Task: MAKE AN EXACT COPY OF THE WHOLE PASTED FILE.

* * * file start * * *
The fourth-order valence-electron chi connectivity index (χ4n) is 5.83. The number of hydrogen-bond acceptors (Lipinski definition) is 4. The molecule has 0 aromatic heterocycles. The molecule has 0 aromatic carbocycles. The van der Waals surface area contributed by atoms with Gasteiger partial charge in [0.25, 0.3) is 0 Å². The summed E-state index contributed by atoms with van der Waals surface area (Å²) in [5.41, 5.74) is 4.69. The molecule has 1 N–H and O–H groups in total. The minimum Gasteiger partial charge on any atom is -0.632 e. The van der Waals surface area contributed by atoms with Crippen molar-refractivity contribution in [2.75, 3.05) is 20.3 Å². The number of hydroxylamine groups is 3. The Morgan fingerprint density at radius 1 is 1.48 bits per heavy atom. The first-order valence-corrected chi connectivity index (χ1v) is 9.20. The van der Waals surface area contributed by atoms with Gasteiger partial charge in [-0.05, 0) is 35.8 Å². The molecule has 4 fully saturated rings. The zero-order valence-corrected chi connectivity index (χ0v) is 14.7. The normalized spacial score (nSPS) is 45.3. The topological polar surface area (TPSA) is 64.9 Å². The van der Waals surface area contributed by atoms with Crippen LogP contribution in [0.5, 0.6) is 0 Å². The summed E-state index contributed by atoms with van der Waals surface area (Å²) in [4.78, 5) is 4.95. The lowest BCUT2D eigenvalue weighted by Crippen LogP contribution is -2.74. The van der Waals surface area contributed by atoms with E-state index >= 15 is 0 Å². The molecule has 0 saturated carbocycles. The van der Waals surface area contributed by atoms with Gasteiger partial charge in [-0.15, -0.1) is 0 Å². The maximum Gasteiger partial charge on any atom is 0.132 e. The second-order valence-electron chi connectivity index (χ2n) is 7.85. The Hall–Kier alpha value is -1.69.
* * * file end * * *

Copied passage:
The fourth-order valence-electron chi connectivity index (χ4n) is 5.83. The number of hydrogen-bond acceptors (Lipinski definition) is 4. The molecule has 0 aromatic heterocycles. The molecule has 0 aromatic carbocycles. The van der Waals surface area contributed by atoms with Gasteiger partial charge in [0.25, 0.3) is 0 Å². The summed E-state index contributed by atoms with van der Waals surface area (Å²) in [5.41, 5.74) is 4.69. The molecule has 1 N–H and O–H groups in total. The minimum Gasteiger partial charge on any atom is -0.632 e. The van der Waals surface area contributed by atoms with Crippen molar-refractivity contribution in [2.75, 3.05) is 20.3 Å². The number of hydroxylamine groups is 3. The Morgan fingerprint density at radius 1 is 1.48 bits per heavy atom. The first-order valence-corrected chi connectivity index (χ1v) is 9.20. The van der Waals surface area contributed by atoms with Gasteiger partial charge in [-0.05, 0) is 35.8 Å². The molecule has 4 fully saturated rings. The zero-order valence-corrected chi connectivity index (χ0v) is 14.7. The normalized spacial score (nSPS) is 45.3. The topological polar surface area (TPSA) is 64.9 Å². The van der Waals surface area contributed by atoms with Crippen LogP contribution in [0.5, 0.6) is 0 Å². The summed E-state index contributed by atoms with van der Waals surface area (Å²) in [4.78, 5) is 4.95. The lowest BCUT2D eigenvalue weighted by Crippen LogP contribution is -2.74. The van der Waals surface area contributed by atoms with E-state index >= 15 is 0 Å². The molecule has 0 saturated carbocycles. The van der Waals surface area contributed by atoms with Gasteiger partial charge in [-0.15, -0.1) is 0 Å². The maximum Gasteiger partial charge on any atom is 0.132 e. The second-order valence-electron chi connectivity index (χ2n) is 7.85. The Hall–Kier alpha value is -1.69.